To gain a deeper understanding of corporate domain name management across the world’s largest companies, we recently completed an in-depth analysis of the Global 2000. The Global 2000* is an annual ranking of the top 2,000 public companies in the world by Forbes magazine. The ranking is based on a mix of four metrics: sales, proﬁt, assets and market value.** We leveraged our own Brandsight technology to conduct our analysis – and the results were surprising.
We began our analysis by looking at domain name portfolios belonging to the 50 largest Global 2000 companies to identify how many of the domains contained within those portfolios actually resolved to live content. Our analysis revealed that only 28% of these domains actually resolve to live content. Ideally, companies should strive for 90% resolving, with only 10% of a portfolio not resolving. If a domain name is worth renewing, then it should be forwarding to live, relevant content. Exceptions for the 10% may include derogatory terms, or adult-themed domains.
We also analyzed the main corporate domains of the Global 2000 and identified that only 17% had implemented Registry Locking. Registry Locking should be deployed for all core domains and any others that are critical to business operations. This includes production websites, email, internal applications, websites used for channel partners and resellers. While Registry Locking does require some additional time to make updates to domains, it is well worth the investment to create this additional layer of security. Registry Locking guards against inadvertent or unauthorized updates to valuable domains.
In our analysis, we uncovered that only 3.5% of the Global 2000 corporate websites had implemented DNSSEC. DNSSEC protects against cache-poisoning and man-in-the-middle attacks. Companies that are collecting credential information should seriously consider implementing DNSSEC. We also identified that 14% of the corporate websites of the Global 2000 suffered from DNS conﬁguration issues resulting from lame delegation. Lame delegation can cause delays in DNS resolution.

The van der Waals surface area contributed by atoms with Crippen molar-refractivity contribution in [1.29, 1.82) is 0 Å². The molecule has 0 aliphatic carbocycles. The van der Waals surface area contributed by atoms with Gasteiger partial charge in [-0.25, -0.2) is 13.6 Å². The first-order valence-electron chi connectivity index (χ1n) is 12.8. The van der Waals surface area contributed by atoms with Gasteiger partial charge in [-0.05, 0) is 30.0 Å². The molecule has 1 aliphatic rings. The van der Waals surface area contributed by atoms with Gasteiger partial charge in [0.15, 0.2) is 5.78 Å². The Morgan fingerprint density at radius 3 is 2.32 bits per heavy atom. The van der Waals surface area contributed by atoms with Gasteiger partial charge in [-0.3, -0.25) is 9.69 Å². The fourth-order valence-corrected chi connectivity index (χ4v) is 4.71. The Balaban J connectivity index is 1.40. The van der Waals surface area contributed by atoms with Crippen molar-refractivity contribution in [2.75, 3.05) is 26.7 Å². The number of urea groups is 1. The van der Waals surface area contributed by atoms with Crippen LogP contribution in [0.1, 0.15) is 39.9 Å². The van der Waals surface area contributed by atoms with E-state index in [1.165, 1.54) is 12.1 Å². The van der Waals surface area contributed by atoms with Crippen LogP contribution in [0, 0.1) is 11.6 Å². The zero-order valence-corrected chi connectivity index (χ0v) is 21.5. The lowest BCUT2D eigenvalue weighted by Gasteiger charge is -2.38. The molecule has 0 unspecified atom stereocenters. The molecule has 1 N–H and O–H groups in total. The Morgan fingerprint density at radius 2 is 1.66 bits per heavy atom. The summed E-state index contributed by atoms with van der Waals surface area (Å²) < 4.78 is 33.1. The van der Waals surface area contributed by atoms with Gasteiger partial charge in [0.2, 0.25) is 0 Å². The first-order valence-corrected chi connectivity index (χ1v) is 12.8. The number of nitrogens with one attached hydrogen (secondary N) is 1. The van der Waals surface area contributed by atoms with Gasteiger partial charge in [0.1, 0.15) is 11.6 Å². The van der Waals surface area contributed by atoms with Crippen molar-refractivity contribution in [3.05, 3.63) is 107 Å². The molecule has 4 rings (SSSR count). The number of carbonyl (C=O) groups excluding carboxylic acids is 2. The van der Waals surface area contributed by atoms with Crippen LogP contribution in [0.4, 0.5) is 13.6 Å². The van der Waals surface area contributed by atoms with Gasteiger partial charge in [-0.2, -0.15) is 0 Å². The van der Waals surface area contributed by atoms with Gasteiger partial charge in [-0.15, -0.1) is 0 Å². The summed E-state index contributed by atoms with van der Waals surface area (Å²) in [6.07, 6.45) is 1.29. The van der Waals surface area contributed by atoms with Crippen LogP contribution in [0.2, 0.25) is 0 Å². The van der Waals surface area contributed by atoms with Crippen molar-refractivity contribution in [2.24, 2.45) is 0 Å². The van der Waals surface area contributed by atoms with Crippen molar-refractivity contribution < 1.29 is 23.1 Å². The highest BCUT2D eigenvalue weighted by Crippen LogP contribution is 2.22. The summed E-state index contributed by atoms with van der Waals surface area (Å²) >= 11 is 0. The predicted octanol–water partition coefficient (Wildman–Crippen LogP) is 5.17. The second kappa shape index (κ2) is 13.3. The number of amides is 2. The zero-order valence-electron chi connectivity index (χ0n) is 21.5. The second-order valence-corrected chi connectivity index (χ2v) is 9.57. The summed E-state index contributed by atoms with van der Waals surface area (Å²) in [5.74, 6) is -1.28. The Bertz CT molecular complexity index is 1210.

Unsurprisingly, 90% of corporate website domains are configured to receive email, and 84% are leveraging SPF (Sender Policy Framework). SPF enables owners to specify which servers are authorized to send mail. Fifty percent of these domains were also leveraging DMARC (Domain-based Message Authentication, Reporting and Conformance). DMARC provides protection against email spooﬁng.
Our analysis uncovered that just over 60% of root domains are properly secured with an SSL, and 84% of corporate websites leveraging www as a host are properly secured with an SSL. While one would expect these numbers to be higher, more concerning is the mismatch between what is secured for the root as opposed to what is secured for the www.
Using our own very own technology to uncover these issues, we’ll continue to monitor the corporate websites of the Global 2000 on a quarterly basis. It will be interesting to see how these domains evolve over time, and we look forward to sharing our findings with you.
The information contained in this blog is provided for general informational purposes about domains. It is not specific advice tailored to your situation and should not be treated as such.
*Data obtained from Forbes Global 2000: https://www.forbes.com/global2000.
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